Mumbai stampede: Hospital faces flak for scribbling numbers on foreheads of victims

Authorities at a hospital in Mumbai have come in for severe criticism for their "insensitivity" after the bodies of Elphinstone Road station stampede victims were marked with numbers on forehead and their pictures put up for public display.

Mumbai stampede: Hospital faces flak for scribbling numbers on foreheads of victims
Mumbai: Relatives check for the names of injured victims of the stampede at a Mumbai hospital (Photo: PTI)

Mumbai: Authorities at a hospital in Mumbai are facing flak for their "insensitivity" after the bodies of Elphinstone Road station stampede victims were marked with numbers on forehead and their pictures put up for public display.

Defending the decision, the KEM hospital said that the step was taken just to "avoid chaos". The hospital authorities added that it would have been a "big mental trauma to make the relatives see all 22 bodies" for identification.

They also added that they put up the pictures on display on a flex board to expedite the identification process to expedite the process of identification. "It would have become a chaotic and hectic exercise," said Dr Harish Pathak, head of the forensic science department of the KEM hospital.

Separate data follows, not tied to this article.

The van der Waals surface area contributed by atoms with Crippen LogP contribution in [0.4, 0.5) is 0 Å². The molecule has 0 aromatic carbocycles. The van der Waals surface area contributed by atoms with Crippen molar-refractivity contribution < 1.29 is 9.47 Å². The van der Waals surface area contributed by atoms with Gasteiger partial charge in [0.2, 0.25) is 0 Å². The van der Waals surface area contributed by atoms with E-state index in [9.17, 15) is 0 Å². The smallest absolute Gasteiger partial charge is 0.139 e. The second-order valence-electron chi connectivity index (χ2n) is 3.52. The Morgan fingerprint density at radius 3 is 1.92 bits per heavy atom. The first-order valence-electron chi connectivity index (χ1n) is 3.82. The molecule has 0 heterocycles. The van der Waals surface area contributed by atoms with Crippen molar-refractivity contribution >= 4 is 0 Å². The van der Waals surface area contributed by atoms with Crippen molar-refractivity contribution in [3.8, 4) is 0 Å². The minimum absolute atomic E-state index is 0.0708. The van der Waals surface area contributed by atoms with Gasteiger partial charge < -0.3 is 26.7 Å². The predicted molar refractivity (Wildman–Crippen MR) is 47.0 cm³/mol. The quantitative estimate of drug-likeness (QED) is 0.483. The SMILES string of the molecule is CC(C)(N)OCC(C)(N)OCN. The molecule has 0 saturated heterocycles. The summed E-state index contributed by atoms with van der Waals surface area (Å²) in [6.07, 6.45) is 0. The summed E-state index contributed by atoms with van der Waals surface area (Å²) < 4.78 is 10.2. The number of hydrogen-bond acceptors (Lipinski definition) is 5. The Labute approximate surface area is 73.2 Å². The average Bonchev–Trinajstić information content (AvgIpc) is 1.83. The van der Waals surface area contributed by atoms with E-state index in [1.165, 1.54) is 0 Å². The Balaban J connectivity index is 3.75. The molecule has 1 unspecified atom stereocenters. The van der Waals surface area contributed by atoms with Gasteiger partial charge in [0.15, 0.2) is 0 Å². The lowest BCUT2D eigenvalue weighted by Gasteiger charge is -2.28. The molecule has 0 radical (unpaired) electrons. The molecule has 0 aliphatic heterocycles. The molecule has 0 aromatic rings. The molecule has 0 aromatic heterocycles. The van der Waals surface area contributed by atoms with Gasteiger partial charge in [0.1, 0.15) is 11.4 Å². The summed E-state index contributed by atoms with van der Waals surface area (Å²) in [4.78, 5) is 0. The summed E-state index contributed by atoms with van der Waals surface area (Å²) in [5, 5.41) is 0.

"We took photographs of all the bodies, numbered them and displayed them to the relatives on a laptop screen" and a flex board thereafter, read the statement by a hospital. The numbers were erased after the autopsies, it said.

Dr Pathak said it would be unjustified and unwise to criticise the scientific method adopted by the hospital for "speedy, honourable and smooth identification" of the victims. 

However, the move created outrage on social media with people lambasting the hospital for its "insensitivity". 

At least 22 people were killed and over 30 injured in a stampede that took place on a narrow foot overbridge (FOB) linking Elphinstone Road and Parel suburban stations during heavy rain on Friday morning. The tragedy took place around 10.40 am when the FOB, used by lakhs of people to commute to the commercial area with high-end corporate and media offices, was heavily crowded.

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